Meanwhile, on Capitol Hill, most lawmakers and staffers, except those at the very senior levels, were inexperienced in the budget process and remained skeptical of the near-daily warnings offered up by officials such as Tim Geithner, then Obama’s Treasury secretary.

A small group of conservatives refused to accept that the debt ceiling had to be raised by the Aug. 4 deadline, forcing Boehner to drive up his demands.

Mounting pressure

As anxiety rose in the financial markets about the lack of a deal, budget experts — many who had previously worked in Congress — began briefing anyone who would listen about the consequences of default, including the highest-ranking members of both parties.

“This time it really was different,” said Steve Bell, senior director of economic policy at the influential Bipartisan Policy Center, who spent 30 years working for Republicans in Congress.

Until their meeting on the second-to-last Sunday in July, Obama and Boehner had been in a stare-down.

The Speaker was driving a hard bargain, but many questioned whether Cantor was fully behind him.

Trust in Boehner eroded after rank-and-file members first learned of the secret talks with Obama, and Cantor was making it clear to those lawmakers that he wasn’t included in the discussions, either. 

The night of the July 17 meeting at the White House, Boehner arranged a conference call to brief his members for the first time.

A deal is on the horizon, he told them — and the budget cuts are going to be real.

But as they listened, some members were raising doubts in texts and emails to each other. The conservative member remembered telling a colleague, “This doesn’t sound like a good idea.”

Several times on the call, when asked a direct question about the agreement, Boehner had no response or would reply, “Thank you very much,” the lawmaker said.

The backup to the backup plan

Just as Boehner and his team began selling the emerging deal, the Gang of Six went rogue. In the dark about the Obama-Boehner talks, the group stepped over their Senate leadership by releasing a plan for cutting spending.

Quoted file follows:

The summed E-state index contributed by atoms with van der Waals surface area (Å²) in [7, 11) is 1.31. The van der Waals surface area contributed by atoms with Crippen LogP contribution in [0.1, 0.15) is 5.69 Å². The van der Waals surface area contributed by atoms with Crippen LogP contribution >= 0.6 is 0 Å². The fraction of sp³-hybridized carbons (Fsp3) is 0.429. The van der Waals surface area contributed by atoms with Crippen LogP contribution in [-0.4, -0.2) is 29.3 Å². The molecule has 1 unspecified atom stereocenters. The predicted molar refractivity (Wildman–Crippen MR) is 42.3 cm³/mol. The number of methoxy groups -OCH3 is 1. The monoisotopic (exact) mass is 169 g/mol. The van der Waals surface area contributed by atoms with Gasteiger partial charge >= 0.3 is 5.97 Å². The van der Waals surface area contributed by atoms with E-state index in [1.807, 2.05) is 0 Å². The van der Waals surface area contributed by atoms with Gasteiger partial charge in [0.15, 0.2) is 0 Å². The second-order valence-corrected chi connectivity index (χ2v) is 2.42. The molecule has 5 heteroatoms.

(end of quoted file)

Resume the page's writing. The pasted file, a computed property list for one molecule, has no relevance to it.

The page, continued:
The release of that proposal changed the strategy for Obama. 

“I can’t be to the right of Lamar Alexander,” Obama said, referring to the Tennessee Senate Republican who had backed the Gang of Six accord, according to an aide.

The same week, Obama and Biden invited the leader of the Gang of Six, then-Sen. Kent Conrad (D-N.D.), to the White House and asked how he had struck the deal.  

Conrad, chairman of the Senate Budget Committee, remembers a conversation with Obama that resembled a lecture on the importance of relationships. The North Dakota senator, who was an early endorser of Obama’s 2008 bid, told him: “Persistence, persistence, persistence.”

By now, cable news networks were running “countdown to default” clocks, while Wall Street banks scrambled to create contingency plans.

Obama brought the top Democratic leaders, Pelosi and Sen. Harry Reid (Nev.), into the Oval Office and asked for support to strike a deal on cutting the deficit by $1.2 trillion. They both quickly agreed, surprising even some in the room by not demanding that the president raise the stakes.

On July 20, Obama came out with a new deficit-reduction figure that was about $400 billion more than he had previously agreed to, though it was far less than the Gang of Six figure. 

In staff-level talks before the number went public, a senior administration official said Boehner’s staff appeared willing to consider the offer.

But then for more than a day, Boehner did not return the president’s calls. When he did call back, he said the deal was off.